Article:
Slack, Workplace by Facebook or Microsoft Teams: Choosing a Workplace Communications Platform
Microsoft Teams and Facebook's Workplace are new entries into the workplace communication space, aiming to compete with the popular Slack platform. These three apps provide similar features like group chat and file uploading, but each one is designed to appeal to a different type of user and workplace.
To help you decide which one is the best fit for your team, we'll look at each communication tool.
Slack is the current leader of team chat and collaboration, for many reasons. One of its biggest advantages is the tool's integration with over 600 apps, accounting for a range of categories like analytics, space management and payment processors.
These integrations make Slack more flexible and useful beyond group conversations.
The popularity of specific integrations like GIF support and custom emojis also make it a prime tool for creating a laid-back office culture, although these features can increase the number of distractions an employee faces in the office.
Slack's large user base and fast growth can also be credited to their freemium model. The free version allows for unlimited users for an unlimited period, while the standard and plus versions provide unrestricted message archiving and app integrations.
Free, but you can upgrade to Standard ($8/month) or Plus ($15/month)
Works well for:
Small-to-medium-sized teams, creative agencies and startups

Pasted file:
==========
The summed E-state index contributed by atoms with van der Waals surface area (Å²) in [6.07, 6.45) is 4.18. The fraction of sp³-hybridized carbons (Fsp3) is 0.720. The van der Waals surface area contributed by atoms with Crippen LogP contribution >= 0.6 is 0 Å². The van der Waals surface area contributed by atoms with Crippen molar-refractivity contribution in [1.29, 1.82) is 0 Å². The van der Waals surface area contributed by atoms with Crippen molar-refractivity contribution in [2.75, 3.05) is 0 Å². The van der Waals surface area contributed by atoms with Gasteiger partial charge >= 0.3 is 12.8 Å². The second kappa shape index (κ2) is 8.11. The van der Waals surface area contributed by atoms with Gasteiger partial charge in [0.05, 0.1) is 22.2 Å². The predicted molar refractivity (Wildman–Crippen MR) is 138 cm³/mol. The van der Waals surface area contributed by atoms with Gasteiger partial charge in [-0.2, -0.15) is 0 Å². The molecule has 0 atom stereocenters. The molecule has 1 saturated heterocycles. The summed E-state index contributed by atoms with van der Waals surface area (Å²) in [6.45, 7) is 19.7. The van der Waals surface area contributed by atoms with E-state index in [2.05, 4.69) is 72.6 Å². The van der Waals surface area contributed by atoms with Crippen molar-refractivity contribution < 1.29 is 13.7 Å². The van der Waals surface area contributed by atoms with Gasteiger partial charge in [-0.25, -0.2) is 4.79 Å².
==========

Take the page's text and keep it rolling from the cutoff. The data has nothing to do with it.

Workplace by Facebook
Built on Facebook's infrastructure, Workplace has several benefits drawn from the social network's massive platform of 1.7 billion active users. The app's interface resembles the main Facebook site, so most employees will have little trouble getting started on this tool. Users can also post updates in Facebook's newsfeed format.
Although all three platforms offer video chats, Workplace is the only one so far that allows users to livestream events.
It's important to note that accounts, messages and data within Workplace are completely separate from Facebook. What this means is that companies own and control their own data so there won't be any overlap with personal accounts.
Free three-month trial; $3/user for the first 1,000 users
Works well for:
A broad range of teams, particularly those who work in non-office environments (such as retail or factories)
A group chat–based platform, Microsoft Teams comes bundled with Office 365 Business or Enterprise plans.
Microsoft's user interface takes a more formal approach to communication than Slack, restricting casual functions like stickers and custom memes to specific sections of the platform.
The tool also integrates with apps in Microsoft's productivity suite like Excel and Skype, which means it works best for users who are already embedded into the Office 365 ecosystem. While Teams lags behind Slack in the sheer number of available app integrations, Microsoft has developed a strong framework for bots and integrations while forming key partnerships with companies like Asana. As the newest of the three platforms, Microsoft Teams will be officially available in 2017.
Business plans ($5–8.25/month) or Enterprise plans ($12–35/month)
Works well for:
Larger, more traditional companies that use the Office 365 suite
When making your decision, it can help to seek input from your team to learn which tool they'd be most comfortable using. Ultimately, though, you'll need to consider your office's budget, work culture, storage needs and app ecosystem to determine the right communication platform for your office.